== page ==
We go from "Next, carefully snap the Re-Lid hold down.." to "At this point, you are almost done. Before applying the black RTV.." without showing the application of the RTV

Hopefully I'm not imagining things

March 13, 2017 | 06:44 PM - Posted by Morry Teitelman

yeah, I noticed that too.  Unfortunately, I did not get a pic of the RTV applied to the heatspreader before putting humpty dumpty back together again. And I didn't want to press my luck after getting a good mating...

March 13, 2017 | 06:57 PM - Posted by Admiral_Akbar

True, a good mate is hard to find.

Maybe moving the picture with the headspeader down so it sits above "Screw the center screw into the torque plate and then carefully fix the torque plate in place over the..." would help?

March 13, 2017 | 09:02 PM - Posted by Morry Teitelman

Good idea, thanks for the input...

March 13, 2017 | 07:04 PM - Posted by John H (not verified)

Morry - Do you have any recommendations for a thermal paste that would last for years like the original TIM would? My only concern with de/re-lidding is you might need to reapply the paste in 2-3 years as it does dry out over time..

March 13, 2017 | 08:58 PM - Posted by Morry Teitelman

not entirely sure.  Some reports say that liquid ultra does degrade within a year, but on most of those forum posts, people were using direct die cooling without an IHS installed.  That introduces direct air contact as well as possible humidity affects.  The IHS would better protect the die area and the TIM from "open air" type affects...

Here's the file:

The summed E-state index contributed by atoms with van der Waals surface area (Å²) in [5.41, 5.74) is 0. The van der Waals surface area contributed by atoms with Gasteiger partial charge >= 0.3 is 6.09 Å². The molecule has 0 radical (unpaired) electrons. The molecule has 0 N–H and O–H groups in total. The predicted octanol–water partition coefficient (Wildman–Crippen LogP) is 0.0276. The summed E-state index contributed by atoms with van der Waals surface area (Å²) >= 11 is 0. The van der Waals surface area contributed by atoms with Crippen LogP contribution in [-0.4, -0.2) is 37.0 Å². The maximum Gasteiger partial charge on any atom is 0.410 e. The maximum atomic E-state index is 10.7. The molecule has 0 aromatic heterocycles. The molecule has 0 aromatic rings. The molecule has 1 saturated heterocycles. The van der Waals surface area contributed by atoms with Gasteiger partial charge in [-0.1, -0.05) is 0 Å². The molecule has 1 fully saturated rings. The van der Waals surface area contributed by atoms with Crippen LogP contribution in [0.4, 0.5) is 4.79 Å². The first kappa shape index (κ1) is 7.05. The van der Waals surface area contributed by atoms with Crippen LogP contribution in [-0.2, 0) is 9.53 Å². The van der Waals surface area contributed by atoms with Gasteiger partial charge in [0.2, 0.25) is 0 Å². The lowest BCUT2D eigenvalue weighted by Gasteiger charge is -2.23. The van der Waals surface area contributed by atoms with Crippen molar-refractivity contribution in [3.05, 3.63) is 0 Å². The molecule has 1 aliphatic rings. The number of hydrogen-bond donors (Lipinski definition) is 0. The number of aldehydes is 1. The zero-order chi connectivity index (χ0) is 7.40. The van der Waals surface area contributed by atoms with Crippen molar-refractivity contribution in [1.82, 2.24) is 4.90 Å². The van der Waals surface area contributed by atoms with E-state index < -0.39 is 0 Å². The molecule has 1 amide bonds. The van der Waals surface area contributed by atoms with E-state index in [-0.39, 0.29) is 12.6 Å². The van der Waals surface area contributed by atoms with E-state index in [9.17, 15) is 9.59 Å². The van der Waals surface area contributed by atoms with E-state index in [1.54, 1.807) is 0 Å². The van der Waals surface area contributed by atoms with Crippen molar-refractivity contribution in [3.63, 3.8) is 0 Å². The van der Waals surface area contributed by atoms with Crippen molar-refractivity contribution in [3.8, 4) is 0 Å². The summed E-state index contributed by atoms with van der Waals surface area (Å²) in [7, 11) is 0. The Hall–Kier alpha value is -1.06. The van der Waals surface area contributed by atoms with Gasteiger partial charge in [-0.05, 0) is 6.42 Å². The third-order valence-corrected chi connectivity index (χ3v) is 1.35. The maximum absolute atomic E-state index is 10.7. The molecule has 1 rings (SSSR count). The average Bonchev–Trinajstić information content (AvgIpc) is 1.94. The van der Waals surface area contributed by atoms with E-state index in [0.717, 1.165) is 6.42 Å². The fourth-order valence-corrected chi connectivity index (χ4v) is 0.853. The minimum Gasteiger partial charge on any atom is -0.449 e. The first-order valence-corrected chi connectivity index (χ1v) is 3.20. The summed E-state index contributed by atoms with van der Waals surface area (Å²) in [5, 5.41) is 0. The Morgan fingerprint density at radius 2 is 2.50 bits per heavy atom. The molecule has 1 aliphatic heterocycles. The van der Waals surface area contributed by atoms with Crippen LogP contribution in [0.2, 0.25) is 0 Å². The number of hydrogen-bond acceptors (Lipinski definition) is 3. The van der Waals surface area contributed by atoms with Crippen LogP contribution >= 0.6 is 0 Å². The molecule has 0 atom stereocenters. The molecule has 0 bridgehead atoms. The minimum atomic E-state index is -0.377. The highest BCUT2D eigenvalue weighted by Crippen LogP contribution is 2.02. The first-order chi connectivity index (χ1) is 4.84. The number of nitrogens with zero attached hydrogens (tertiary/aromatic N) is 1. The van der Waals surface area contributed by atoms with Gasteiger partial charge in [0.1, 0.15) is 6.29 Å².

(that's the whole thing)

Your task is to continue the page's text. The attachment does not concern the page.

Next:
March 13, 2017 | 10:35 PM - Posted by John H (not verified)

Good point. Thanks!

March 14, 2017 | 11:03 AM - Posted by Anonymous (not verified)

Morry, it looks like the original heatspreader adhesive application left a small air gap. The adhesive does not appear to make a closed loop all the way around the perimeter of the heatspreader. Did you replicate this when you re-adhered the HS to the PCB? If so, doesn't that allow air under the HS and potentially cause the open air/humidity issues?

March 14, 2017 | 11:20 AM - Posted by Morry Teitelman

I'm not sure if I left the gap when I resealed it.  While it is true that the gap would leave a section for air exchange, the IHS is very securely fixed to the PCB surface, so the gap is minimal.  So it still wouldn't be as greatly affected as a naked die would...

March 14, 2017 | 01:03 PM - Posted by Buyers

They leave an opening to let out air pressure created as the die heats up. Old processor IHS's used to have a small hole for this.

March 13, 2017 | 10:25 PM - Posted by Anonymous (not verified)

Sorry your onclusion is wrong. Conclusion should be that Intel is doing shit this time. How come an experienced CPU manufacturer like Intel does not make it better than all what they did in the past? Someone at Intel is paid way too much and should be fired. Teenagers still at school can do better.

March 15, 2017 | 12:25 PM - Posted by Dennis (not verified)

Scotch tape... for real?! You never heard of ESD i take it.